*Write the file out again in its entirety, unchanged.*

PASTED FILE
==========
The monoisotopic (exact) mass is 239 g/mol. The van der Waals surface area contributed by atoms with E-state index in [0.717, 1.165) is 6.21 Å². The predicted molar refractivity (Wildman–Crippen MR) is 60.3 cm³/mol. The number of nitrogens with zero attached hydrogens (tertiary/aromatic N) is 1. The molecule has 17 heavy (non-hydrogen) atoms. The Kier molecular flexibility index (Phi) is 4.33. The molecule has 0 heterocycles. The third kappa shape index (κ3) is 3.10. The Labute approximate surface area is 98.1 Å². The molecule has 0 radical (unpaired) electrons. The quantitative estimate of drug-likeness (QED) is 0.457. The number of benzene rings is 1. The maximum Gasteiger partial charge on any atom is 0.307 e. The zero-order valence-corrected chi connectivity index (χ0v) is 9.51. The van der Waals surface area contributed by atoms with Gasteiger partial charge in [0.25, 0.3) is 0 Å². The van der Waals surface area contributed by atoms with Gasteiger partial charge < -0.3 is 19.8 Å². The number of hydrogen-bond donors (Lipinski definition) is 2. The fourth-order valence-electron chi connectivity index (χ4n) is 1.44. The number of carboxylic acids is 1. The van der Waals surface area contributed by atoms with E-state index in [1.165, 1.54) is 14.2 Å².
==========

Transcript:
The monoisotopic (exact) mass is 239 g/mol. The van der Waals surface area contributed by atoms with E-state index in [0.717, 1.165) is 6.21 Å². The predicted molar refractivity (Wildman–Crippen MR) is 60.3 cm³/mol. The number of nitrogens with zero attached hydrogens (tertiary/aromatic N) is 1. The molecule has 17 heavy (non-hydrogen) atoms. The Kier molecular flexibility index (Phi) is 4.33. The molecule has 0 heterocycles. The third kappa shape index (κ3) is 3.10. The Labute approximate surface area is 98.1 Å². The molecule has 0 radical (unpaired) electrons. The quantitative estimate of drug-likeness (QED) is 0.457. The number of benzene rings is 1. The maximum Gasteiger partial charge on any atom is 0.307 e. The zero-order valence-corrected chi connectivity index (χ0v) is 9.51. The van der Waals surface area contributed by atoms with Gasteiger partial charge in [0.25, 0.3) is 0 Å². The van der Waals surface area contributed by atoms with Gasteiger partial charge < -0.3 is 19.8 Å². The number of hydrogen-bond donors (Lipinski definition) is 2. The fourth-order valence-electron chi connectivity index (χ4n) is 1.44. The number of carboxylic acids is 1. The van der Waals surface area contributed by atoms with E-state index in [1.165, 1.54) is 14.2 Å².